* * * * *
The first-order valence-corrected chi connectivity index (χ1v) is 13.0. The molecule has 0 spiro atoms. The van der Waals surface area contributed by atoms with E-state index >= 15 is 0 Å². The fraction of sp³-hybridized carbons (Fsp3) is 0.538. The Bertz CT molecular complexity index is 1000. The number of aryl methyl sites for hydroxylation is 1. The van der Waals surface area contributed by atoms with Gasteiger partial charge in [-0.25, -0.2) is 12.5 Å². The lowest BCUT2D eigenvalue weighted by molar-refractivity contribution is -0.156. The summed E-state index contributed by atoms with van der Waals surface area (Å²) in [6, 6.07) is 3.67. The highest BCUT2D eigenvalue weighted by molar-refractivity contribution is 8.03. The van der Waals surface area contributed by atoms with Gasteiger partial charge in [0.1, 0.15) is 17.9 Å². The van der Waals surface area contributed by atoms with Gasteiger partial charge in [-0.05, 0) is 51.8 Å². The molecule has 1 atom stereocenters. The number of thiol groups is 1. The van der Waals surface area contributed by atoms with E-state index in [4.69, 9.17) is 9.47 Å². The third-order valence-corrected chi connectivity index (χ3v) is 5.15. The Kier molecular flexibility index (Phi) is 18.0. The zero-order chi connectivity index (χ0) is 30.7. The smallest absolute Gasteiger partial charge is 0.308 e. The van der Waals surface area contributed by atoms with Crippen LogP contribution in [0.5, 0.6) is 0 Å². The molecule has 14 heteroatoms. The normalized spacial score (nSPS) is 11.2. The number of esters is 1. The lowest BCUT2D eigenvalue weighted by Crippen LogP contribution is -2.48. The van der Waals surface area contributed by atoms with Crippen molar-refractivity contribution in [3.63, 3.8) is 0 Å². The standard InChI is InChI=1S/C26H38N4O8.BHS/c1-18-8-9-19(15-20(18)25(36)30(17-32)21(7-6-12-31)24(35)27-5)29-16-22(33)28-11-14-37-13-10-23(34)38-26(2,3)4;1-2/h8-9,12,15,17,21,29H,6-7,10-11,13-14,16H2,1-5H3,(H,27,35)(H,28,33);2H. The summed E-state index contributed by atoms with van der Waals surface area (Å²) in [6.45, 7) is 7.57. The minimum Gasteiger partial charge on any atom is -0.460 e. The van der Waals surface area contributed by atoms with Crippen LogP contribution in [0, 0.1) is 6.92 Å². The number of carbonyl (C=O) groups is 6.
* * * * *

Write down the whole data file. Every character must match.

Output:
The first-order valence-corrected chi connectivity index (χ1v) is 13.0. The molecule has 0 spiro atoms. The van der Waals surface area contributed by atoms with E-state index >= 15 is 0 Å². The fraction of sp³-hybridized carbons (Fsp3) is 0.538. The Bertz CT molecular complexity index is 1000. The number of aryl methyl sites for hydroxylation is 1. The van der Waals surface area contributed by atoms with Gasteiger partial charge in [-0.25, -0.2) is 12.5 Å². The lowest BCUT2D eigenvalue weighted by molar-refractivity contribution is -0.156. The summed E-state index contributed by atoms with van der Waals surface area (Å²) in [6, 6.07) is 3.67. The highest BCUT2D eigenvalue weighted by molar-refractivity contribution is 8.03. The van der Waals surface area contributed by atoms with Gasteiger partial charge in [0.1, 0.15) is 17.9 Å². The van der Waals surface area contributed by atoms with Gasteiger partial charge in [-0.05, 0) is 51.8 Å². The molecule has 1 atom stereocenters. The number of thiol groups is 1. The van der Waals surface area contributed by atoms with E-state index in [4.69, 9.17) is 9.47 Å². The third-order valence-corrected chi connectivity index (χ3v) is 5.15. The Kier molecular flexibility index (Phi) is 18.0. The zero-order chi connectivity index (χ0) is 30.7. The smallest absolute Gasteiger partial charge is 0.308 e. The van der Waals surface area contributed by atoms with Crippen LogP contribution in [0.5, 0.6) is 0 Å². The molecule has 14 heteroatoms. The normalized spacial score (nSPS) is 11.2. The number of esters is 1. The lowest BCUT2D eigenvalue weighted by Crippen LogP contribution is -2.48. The van der Waals surface area contributed by atoms with Crippen molar-refractivity contribution in [3.63, 3.8) is 0 Å². The standard InChI is InChI=1S/C26H38N4O8.BHS/c1-18-8-9-19(15-20(18)25(36)30(17-32)21(7-6-12-31)24(35)27-5)29-16-22(33)28-11-14-37-13-10-23(34)38-26(2,3)4;1-2/h8-9,12,15,17,21,29H,6-7,10-11,13-14,16H2,1-5H3,(H,27,35)(H,28,33);2H. The summed E-state index contributed by atoms with van der Waals surface area (Å²) in [6.45, 7) is 7.57. The minimum Gasteiger partial charge on any atom is -0.460 e. The van der Waals surface area contributed by atoms with Crippen LogP contribution in [0, 0.1) is 6.92 Å². The number of carbonyl (C=O) groups is 6.